Air, bus and rail service have separate oversight boards with ties to both Lewiston and Auburn City Councils.

The slow and painful process to investigate shared local services in Lewiston and Auburn may make a public appearance early this year. Proposals are expected from the Citizen’s Commission on Lewiston-Auburn Cooperation for combining IT and assessing services.

It is a safe assumption that those recommendations will be so convoluted and carefully wordsmithed that the city councils will bury themselves in rhetoric about supporting these steps toward consolidation only if it saves money and that they are not yet convinced it will.

The debate around combining services between Lewiston and Auburn municipal governments has been stuck in a quagmire for several years now with limited signs of leadership to drag the communities out of it.

Searching for the elusive tax savings is typically the marching order from city councilors and members of the public that don’t have intimate knowledge of how public services are planned for and delivered.

Whether it is transportation, public works, public safety or information technology, you have to wonder if common sense approaches will ever overcome arbitrary metrics.

With all of the time spent championing the status of Lewiston-Auburn as state leaders in collaboration (though an entire column could be spent refuting that claim as myth more than fact), local residents would assume current joint ventures are models of the proverbial finely tuned machine.

The Citizen’s Commission is spending much of its time trying to seek out the next shared service to place in the trophy case. Perhaps the best place to start was never with new shared services, but rather making the existing shared services more efficient and effective.

Examples always make for the best stories, so let’s review the landscape of L-A shared services for a few of their inefficiencies.

It is an impressive feat to consider that, in the late 1800s, Lewiston and Auburn found an approach to delivering rail service to the downtown and industrial area by creating their own private railroad company. And, through an independent board of directors appointed by the city councils, still lease it for use by commercial shippers and possible future use for passengers.

When the military no longer needed the airport in Auburn, both cities again stepped up, this time creating the Auburn-Lewiston Municipal Airport and putting its management into the hands of an independent board of directors appointed by the city councils.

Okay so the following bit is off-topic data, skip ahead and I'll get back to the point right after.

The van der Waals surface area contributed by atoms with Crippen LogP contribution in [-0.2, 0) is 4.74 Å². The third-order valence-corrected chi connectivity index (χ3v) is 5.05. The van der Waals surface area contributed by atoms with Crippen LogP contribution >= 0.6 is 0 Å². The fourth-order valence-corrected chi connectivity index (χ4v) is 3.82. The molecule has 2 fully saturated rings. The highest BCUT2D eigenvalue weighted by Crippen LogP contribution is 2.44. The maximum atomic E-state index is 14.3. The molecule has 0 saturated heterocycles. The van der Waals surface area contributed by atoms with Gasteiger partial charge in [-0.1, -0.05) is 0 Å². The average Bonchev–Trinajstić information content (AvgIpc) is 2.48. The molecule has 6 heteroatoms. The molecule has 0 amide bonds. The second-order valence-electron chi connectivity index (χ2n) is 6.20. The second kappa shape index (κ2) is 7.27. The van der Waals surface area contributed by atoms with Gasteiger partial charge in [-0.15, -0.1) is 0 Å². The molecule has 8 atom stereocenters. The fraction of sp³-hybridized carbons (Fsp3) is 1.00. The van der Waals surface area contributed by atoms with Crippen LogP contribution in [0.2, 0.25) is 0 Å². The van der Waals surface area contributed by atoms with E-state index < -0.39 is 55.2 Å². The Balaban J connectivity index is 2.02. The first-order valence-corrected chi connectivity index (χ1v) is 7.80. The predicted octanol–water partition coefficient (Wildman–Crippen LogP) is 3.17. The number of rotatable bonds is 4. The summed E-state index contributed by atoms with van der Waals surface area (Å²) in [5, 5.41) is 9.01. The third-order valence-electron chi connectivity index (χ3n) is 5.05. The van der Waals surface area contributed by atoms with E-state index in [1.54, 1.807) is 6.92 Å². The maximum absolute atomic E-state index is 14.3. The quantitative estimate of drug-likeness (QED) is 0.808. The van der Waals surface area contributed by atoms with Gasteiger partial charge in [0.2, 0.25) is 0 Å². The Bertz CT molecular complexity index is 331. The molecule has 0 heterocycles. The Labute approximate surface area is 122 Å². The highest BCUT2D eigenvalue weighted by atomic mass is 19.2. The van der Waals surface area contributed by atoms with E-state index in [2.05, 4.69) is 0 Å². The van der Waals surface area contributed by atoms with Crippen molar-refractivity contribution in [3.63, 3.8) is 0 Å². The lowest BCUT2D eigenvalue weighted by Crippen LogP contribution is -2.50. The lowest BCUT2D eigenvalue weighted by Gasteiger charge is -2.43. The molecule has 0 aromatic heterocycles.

Public transit, in this case our local bus service Citylink, is also an operation shared by Lewiston and Auburn managed by an independent board of directors appointed by the city councils. The operation of this service is contracted with a private business, but finances and planning for the service are managed by the board.

Three different modes of transportation (rail, air and bus) managed by three distinct boards of directors with two common threads between them. All three are controlled by Lewiston and Auburn city councils to some degree and all three are in the policy arena of transportation.

Would it be more efficient for the federal Department of Transportation to be split into separate agencies with separate oversight boards and separate budgets based on the mode of transportation? Is there any value in studying such a proposition, or is it a given that managing a transportation system is much more efficient if done under one umbrella?

What purpose could exist for so many levels of bureaucracy, all in the name of delivering transportation services to Lewiston-Auburn residents, visitors and businesses?

In multiple attempts to comb through past studies of consolidation of services in Lewiston and Auburn, not one reference to restructuring the current shared services has been found. Is there any good reason to not revisit how to get more out of services that the communities already agreed to share?

At the end of the day, the dollar value on the tax bills of property owners is what will surely drive decisions at the municipal voting booth.

But once those city councilors are in place, they should be worrying less about the next election and their rhetoric and more about setting sensible policies to deliver services in their communities that eliminate bureaucracies, not create more.

Jonathan LaBonte, of New Auburn, is a columnist for the Sun Journal. E-mail: [email protected]

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